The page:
2. The second query is pulled from one of our hive jobs, agg_high_dimesion_data. The query performs a more complex, high cardinality aggregation on multiple different dimensions and metrics.

  3. The third query is a common type ad hoc query to find some sparse records in the massive dataset. Sometimes, such type of query may produce no output.

For all 3 tests, Hive queries ran with the same configuration.

  • Block size is 134217728 bytes
  • Hive max split size is 256000000 bytes

Comparison over map reduce metrics

#### Query 1

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SELECT   imp_type,
         Sum(double_monetary_field1),
         Sum(double_monetary_field1)
FROM     aggregated_impressions
WHERE    dh = '${hour}'
GROUP BY imp_type;

Query 2

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INSERT overwrite TABLE *agg_high_dimesion_data* partition
       (
              dy='2015',
              dm='2015-03',
              dd='2015-03-30',
              dh='${hour}'
       )
SELECT   date_trunc('hour',date_time) AS ymdh,
         bl.aid,
         bl.cgid,
         bl.cid,
         bl.crid,
         bl.pid,
         bl.vid,
         CASE
                  WHEN int_field1 < 20 THEN int_field1
                  ELSE 20
         END AS int_field1_cal,
         CASE
                  ...
                  // A large CASE WHEN statement
         END                                          AS int_field2_cal,
         sum(bl.isI)                                  AS i_count,
         sum(bl.isC)                                  AS c_count,
         sum(pc_number)                               AS pc_count,
         sum(bl.pv_number)                            AS pv_count,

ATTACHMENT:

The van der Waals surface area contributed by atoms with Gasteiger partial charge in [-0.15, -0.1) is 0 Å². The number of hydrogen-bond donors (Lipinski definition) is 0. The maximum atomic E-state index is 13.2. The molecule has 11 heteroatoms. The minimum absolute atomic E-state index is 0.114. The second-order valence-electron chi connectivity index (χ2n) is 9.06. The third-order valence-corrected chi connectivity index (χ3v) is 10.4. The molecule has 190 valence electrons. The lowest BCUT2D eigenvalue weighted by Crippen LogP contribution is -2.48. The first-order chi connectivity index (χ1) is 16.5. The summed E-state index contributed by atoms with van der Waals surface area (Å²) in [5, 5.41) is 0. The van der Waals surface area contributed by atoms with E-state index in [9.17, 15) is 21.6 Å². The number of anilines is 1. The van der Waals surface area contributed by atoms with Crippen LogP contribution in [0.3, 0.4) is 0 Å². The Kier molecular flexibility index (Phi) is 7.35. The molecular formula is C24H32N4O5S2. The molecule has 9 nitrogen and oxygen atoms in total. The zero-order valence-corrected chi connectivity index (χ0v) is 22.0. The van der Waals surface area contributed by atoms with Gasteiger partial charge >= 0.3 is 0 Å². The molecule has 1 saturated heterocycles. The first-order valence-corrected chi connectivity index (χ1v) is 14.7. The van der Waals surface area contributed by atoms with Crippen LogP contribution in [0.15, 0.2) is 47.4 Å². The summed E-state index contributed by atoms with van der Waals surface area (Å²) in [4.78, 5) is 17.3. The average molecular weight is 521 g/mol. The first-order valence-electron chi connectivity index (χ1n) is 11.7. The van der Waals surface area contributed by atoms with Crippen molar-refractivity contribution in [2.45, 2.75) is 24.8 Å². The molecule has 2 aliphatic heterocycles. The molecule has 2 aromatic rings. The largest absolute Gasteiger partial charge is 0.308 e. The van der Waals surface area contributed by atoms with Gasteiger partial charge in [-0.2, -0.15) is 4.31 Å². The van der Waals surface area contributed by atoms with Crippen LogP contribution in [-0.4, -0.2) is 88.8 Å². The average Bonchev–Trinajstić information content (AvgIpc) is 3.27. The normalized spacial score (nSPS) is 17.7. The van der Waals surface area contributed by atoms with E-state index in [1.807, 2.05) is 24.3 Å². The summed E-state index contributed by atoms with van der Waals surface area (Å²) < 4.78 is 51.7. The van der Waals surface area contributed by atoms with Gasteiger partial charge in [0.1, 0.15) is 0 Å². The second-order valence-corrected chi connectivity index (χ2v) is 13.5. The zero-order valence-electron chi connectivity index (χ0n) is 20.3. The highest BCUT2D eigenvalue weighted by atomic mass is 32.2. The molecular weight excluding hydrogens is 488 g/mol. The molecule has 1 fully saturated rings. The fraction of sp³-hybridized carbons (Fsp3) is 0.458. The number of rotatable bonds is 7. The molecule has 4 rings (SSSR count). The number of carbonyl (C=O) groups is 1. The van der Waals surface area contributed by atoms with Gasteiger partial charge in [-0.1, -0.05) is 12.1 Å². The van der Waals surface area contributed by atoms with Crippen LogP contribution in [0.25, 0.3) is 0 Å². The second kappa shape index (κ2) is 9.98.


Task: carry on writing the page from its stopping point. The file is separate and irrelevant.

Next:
to_numeric(sum(double_field)/1000, '%18.6f') AS double_field
FROM     (
                SELECT *
                FROM   aggregated_impressions
                WHERE  date_time >= '${hour}:00:00'
                AND    date_time <= '${hour}:59:59'
                AND    dh = '${hour}'
                ) bl
GROUP BY date_trunc('hour',date_time) ,
         bl.aid,
         bl.cgid,
         bl.cid,
         bl.crid,
         bl.pid,
         bl.vid,
         CASE
                  WHEN some_frequency < 20 THEN some_frequency
                  ELSE 20
         END ,
         CASE
                  ...
                  // A large CASE WHEN statement
         END

Query 3

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SELECT   auction_id_64,
         imp_type,
         date_time
FROM     aggregated_impressions
WHERE    aid=1234567
AND      id1=1111
AND      id2=4567
AND      dh = '${hour}'
ORDER BY date_time ASC limit 25;

For all 3 tests, queries on Parquet table needed only half as many maps as those on Protobuf table. We created several plots below which break down some of the key map-reduce job performance metrics.

  • Total CPU Time

  • Average Map Time

As you can see from the above charts, Parquet really excels when the query is on sparse data or low cardinality in column selection. The CPU usage can be reduced by more than 98% in total and the total memory consumption is cut by at least half. To summarize, Parquet is a better technology in storage and computation resources. At the time of this writing, we have migrated a few of our biggest tables on Parquet.

Upstream log data comes in as Protobuf. After ingestion, we validate this data before loading to HDFS and also whenever jobs read any Protobuf messages from HDFS. This validation framework, along with our entire map reduce job API framework are tied to the Protobuf data format. You may be wondering how we smoothly made this migration seamlessly without having to revamp our entire pipeline framework. In our next blog, we will shed more light on implementation and migration details.